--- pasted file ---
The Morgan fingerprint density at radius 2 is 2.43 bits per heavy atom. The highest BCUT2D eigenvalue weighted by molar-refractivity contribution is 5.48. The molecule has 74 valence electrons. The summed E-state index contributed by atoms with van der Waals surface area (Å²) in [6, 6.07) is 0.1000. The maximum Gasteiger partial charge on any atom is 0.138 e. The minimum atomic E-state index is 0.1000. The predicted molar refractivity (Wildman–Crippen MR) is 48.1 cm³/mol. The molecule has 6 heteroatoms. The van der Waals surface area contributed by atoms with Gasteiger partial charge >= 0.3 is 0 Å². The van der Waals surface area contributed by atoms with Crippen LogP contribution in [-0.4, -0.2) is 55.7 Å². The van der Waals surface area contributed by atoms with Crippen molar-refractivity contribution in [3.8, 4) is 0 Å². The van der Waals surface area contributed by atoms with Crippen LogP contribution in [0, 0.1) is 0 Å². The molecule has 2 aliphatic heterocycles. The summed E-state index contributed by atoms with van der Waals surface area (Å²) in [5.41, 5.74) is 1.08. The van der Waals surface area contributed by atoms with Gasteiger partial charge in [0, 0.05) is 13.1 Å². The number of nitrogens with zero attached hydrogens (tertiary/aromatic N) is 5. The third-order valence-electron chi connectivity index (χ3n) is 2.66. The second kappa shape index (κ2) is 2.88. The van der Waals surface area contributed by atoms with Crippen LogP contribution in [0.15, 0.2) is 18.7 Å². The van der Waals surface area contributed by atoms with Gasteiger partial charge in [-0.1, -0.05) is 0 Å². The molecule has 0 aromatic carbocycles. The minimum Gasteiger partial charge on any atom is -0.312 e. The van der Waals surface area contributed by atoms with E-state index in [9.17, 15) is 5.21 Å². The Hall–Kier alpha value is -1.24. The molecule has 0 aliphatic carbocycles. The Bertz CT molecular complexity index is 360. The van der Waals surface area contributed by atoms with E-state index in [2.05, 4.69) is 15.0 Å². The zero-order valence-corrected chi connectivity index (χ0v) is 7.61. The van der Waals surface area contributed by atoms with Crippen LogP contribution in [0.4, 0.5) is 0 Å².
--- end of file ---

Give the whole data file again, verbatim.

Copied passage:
The Morgan fingerprint density at radius 2 is 2.43 bits per heavy atom. The highest BCUT2D eigenvalue weighted by molar-refractivity contribution is 5.48. The molecule has 74 valence electrons. The summed E-state index contributed by atoms with van der Waals surface area (Å²) in [6, 6.07) is 0.1000. The maximum Gasteiger partial charge on any atom is 0.138 e. The minimum atomic E-state index is 0.1000. The predicted molar refractivity (Wildman–Crippen MR) is 48.1 cm³/mol. The molecule has 6 heteroatoms. The van der Waals surface area contributed by atoms with Gasteiger partial charge >= 0.3 is 0 Å². The van der Waals surface area contributed by atoms with Crippen LogP contribution in [-0.4, -0.2) is 55.7 Å². The van der Waals surface area contributed by atoms with Crippen molar-refractivity contribution in [3.8, 4) is 0 Å². The van der Waals surface area contributed by atoms with Crippen LogP contribution in [0, 0.1) is 0 Å². The molecule has 2 aliphatic heterocycles. The summed E-state index contributed by atoms with van der Waals surface area (Å²) in [5.41, 5.74) is 1.08. The van der Waals surface area contributed by atoms with Gasteiger partial charge in [0, 0.05) is 13.1 Å². The number of nitrogens with zero attached hydrogens (tertiary/aromatic N) is 5. The third-order valence-electron chi connectivity index (χ3n) is 2.66. The second kappa shape index (κ2) is 2.88. The van der Waals surface area contributed by atoms with Crippen LogP contribution in [0.15, 0.2) is 18.7 Å². The van der Waals surface area contributed by atoms with Gasteiger partial charge in [-0.1, -0.05) is 0 Å². The molecule has 0 aromatic carbocycles. The minimum Gasteiger partial charge on any atom is -0.312 e. The van der Waals surface area contributed by atoms with E-state index in [9.17, 15) is 5.21 Å². The Hall–Kier alpha value is -1.24. The molecule has 0 aliphatic carbocycles. The Bertz CT molecular complexity index is 360. The van der Waals surface area contributed by atoms with E-state index in [2.05, 4.69) is 15.0 Å². The zero-order valence-corrected chi connectivity index (χ0v) is 7.61. The van der Waals surface area contributed by atoms with Crippen LogP contribution in [0.4, 0.5) is 0 Å².